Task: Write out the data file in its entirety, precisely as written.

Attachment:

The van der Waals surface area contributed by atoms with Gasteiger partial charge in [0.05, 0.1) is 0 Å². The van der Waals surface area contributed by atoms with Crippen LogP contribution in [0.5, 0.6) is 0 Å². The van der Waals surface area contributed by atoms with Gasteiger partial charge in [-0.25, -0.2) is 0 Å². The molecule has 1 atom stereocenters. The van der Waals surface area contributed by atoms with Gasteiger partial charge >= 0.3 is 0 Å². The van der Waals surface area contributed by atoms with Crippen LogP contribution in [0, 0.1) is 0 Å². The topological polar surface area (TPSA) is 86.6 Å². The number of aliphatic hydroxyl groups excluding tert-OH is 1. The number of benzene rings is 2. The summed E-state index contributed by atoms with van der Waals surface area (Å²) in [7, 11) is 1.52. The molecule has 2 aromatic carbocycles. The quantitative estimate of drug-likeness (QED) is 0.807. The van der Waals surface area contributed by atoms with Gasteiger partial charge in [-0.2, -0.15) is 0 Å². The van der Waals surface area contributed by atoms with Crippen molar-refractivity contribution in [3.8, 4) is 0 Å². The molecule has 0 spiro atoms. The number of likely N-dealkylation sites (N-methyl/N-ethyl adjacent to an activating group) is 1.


The van der Waals surface area contributed by atoms with Gasteiger partial charge in [0.05, 0.1) is 0 Å². The van der Waals surface area contributed by atoms with Crippen LogP contribution in [0.5, 0.6) is 0 Å². The van der Waals surface area contributed by atoms with Gasteiger partial charge in [-0.25, -0.2) is 0 Å². The molecule has 1 atom stereocenters. The van der Waals surface area contributed by atoms with Gasteiger partial charge >= 0.3 is 0 Å². The van der Waals surface area contributed by atoms with Crippen LogP contribution in [0, 0.1) is 0 Å². The topological polar surface area (TPSA) is 86.6 Å². The number of aliphatic hydroxyl groups excluding tert-OH is 1. The number of benzene rings is 2. The summed E-state index contributed by atoms with van der Waals surface area (Å²) in [7, 11) is 1.52. The molecule has 2 aromatic carbocycles. The quantitative estimate of drug-likeness (QED) is 0.807. The van der Waals surface area contributed by atoms with Gasteiger partial charge in [-0.2, -0.15) is 0 Å². The van der Waals surface area contributed by atoms with Crippen molar-refractivity contribution in [3.8, 4) is 0 Å². The molecule has 0 spiro atoms. The number of likely N-dealkylation sites (N-methyl/N-ethyl adjacent to an activating group) is 1.